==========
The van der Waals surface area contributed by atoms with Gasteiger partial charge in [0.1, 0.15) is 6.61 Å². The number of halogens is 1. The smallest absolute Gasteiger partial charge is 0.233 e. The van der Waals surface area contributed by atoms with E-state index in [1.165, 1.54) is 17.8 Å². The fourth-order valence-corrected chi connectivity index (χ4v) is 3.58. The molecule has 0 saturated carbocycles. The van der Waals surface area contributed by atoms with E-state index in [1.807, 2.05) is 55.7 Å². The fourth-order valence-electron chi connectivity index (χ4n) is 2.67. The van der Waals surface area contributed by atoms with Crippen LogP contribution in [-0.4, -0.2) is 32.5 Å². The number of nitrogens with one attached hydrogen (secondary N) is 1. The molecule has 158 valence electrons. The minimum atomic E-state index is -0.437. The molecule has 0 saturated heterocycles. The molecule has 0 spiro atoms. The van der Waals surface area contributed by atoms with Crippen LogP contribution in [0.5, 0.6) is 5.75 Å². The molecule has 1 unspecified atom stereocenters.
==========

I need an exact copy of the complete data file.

The van der Waals surface area contributed by atoms with Gasteiger partial charge in [0.1, 0.15) is 6.61 Å². The number of halogens is 1. The smallest absolute Gasteiger partial charge is 0.233 e. The van der Waals surface area contributed by atoms with E-state index in [1.165, 1.54) is 17.8 Å². The fourth-order valence-corrected chi connectivity index (χ4v) is 3.58. The molecule has 0 saturated carbocycles. The van der Waals surface area contributed by atoms with E-state index in [1.807, 2.05) is 55.7 Å². The fourth-order valence-electron chi connectivity index (χ4n) is 2.67. The van der Waals surface area contributed by atoms with Crippen LogP contribution in [-0.4, -0.2) is 32.5 Å². The number of nitrogens with one attached hydrogen (secondary N) is 1. The molecule has 158 valence electrons. The minimum atomic E-state index is -0.437. The molecule has 0 saturated heterocycles. The molecule has 0 spiro atoms. The van der Waals surface area contributed by atoms with Crippen LogP contribution in [0.5, 0.6) is 5.75 Å². The molecule has 1 unspecified atom stereocenters.